How Chippendale School is ensuring that traditional woodworking skills are preserved

Woodworking is an ancient craft, and at the Chippendale School we are proud to champion its immense value and promote the importance of preserving traditional techniques. 

It’s vital that we look after the heritage of this wonderful craft in order to see it thrive over the next century. If we don’t teach the next generation these techniques and the history behind them, then the skill gap may be irreversibly affected. 

Keep reading to find out how we preserve these age-old techniques on our courses, while at the same time combining them with modern methods to get the best of both worlds. 

Upholding traditions 

Innovation is constantly happening in the woodworking industry. There are always going to be new ways to solve the same problems and that is what makes woodworking so enjoyable; you never stop learning! 

That being said, in some cases if it isn’t broken, why fix it? Ancient Egyptians used the mortice and tenon joint and to this day it is still considered to be one of the strongest joinery techniques. 

At the Chippendale School, we teach students traditional skills including restoration, woodcarving, woodturning, gilding, marquetry, French polishing, steam bending, Boulle work, oyster work, hand-cut joinery and Windsor chair making. 

The value of preserving techniques 

We place importance on students learning how to perform each task by hand before going on to learn how to speed up the process using machinery. 

It is important that as designers and makers of contemporary furniture, we understand what has come before us. Many successful contemporary pieces make reference to traditional design movements – we need to learn the rules before we break them!  

Modern techniques such as CNC machining have become widely accessible over the past 20 years, and it is important students know how to use this as it is undoubtedly here to stay. We have a CNC machine here at the school, along with a 3D printer and VR goggles and we are not afraid to adopt new technologies if they can expand our capabilities.  

However, the machine is only as good as its operator, and where we add value is in our ability to be creative and come up with inspiring solutions. If machines like these can speed up the process and take care of the repetitive and menial tasks, then that just frees up more time for the maker to work on their design.  

Furniture built to last  

Many schools have dropped teaching restoration skills, but restoration is at the very heart of the Chippendale School. We will never remove it from the syllabus because we have a duty of care for this industry – when the antique furniture market inevitably picks up again, our students will be primed and ready to take advantage of the situation.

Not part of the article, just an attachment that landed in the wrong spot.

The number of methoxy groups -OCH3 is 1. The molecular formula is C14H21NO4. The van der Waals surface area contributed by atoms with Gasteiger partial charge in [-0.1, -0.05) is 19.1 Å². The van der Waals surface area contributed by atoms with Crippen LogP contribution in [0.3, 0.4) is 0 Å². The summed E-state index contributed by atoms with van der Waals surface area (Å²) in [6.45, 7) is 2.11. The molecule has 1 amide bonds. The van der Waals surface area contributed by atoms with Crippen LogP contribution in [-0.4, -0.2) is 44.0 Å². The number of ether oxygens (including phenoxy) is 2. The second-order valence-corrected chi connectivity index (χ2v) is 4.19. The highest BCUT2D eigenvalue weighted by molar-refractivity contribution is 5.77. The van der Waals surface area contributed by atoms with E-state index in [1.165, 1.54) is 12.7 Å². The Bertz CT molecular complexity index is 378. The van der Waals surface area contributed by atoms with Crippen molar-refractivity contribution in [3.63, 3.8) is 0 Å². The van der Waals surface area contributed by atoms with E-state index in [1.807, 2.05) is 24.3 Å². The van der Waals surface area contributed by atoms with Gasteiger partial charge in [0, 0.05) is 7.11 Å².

The next 50 years is likely to see a reaction against what has happened over the last 50 years, where we have substituted mahogany, antique, well-made fine furniture for mass produced products. With the move toward a circular economy, where people value well-made, contemporary heirloom pieces, restoration will play a central role. 

Every week, we usually see two or three genuine antiques that customers have brought to the school to be restored. This allows students to gain a real insight into how we interact with customers, witness the immense sentimental value that these heirlooms have, and then get involved in the ongoing conservation of the piece. 

Combining tradition and technology 

Amazing pieces of furniture can be created when traditional and technology are used to complement one another. 

One example is the ‘referendum cabinet’, which was made during Scotland’s last Independence referendum. It’s a fantastic example of the fusion between contemporary and traditional.   

It was constructed using traditional hand-cut joinery techniques, but the cabinet doors display CNC-cut marquetry decoration which also has been laser detailed. The left and right cabinet doors depict the Forth rail bridge and Eilean Donan Castle, and the middle drawer has the London skyline on it.  

Another example is one of our students taking inspiration from the school’s 1920’s American prohibition table, which houses a spring-operated chamber filled with secret bottles of spirits.   

One of our students was inspired by this design and now makes contemporary versions that rise and fall on an electric motor. You can check out Shane Elliot’s works here

We teach all of these traditional techniques and more on our Professional Course. We’re still taking applications for our 2020/21 Professional course – find out more about it here or get in touch with us today if you have any questions. 

Scroll to Top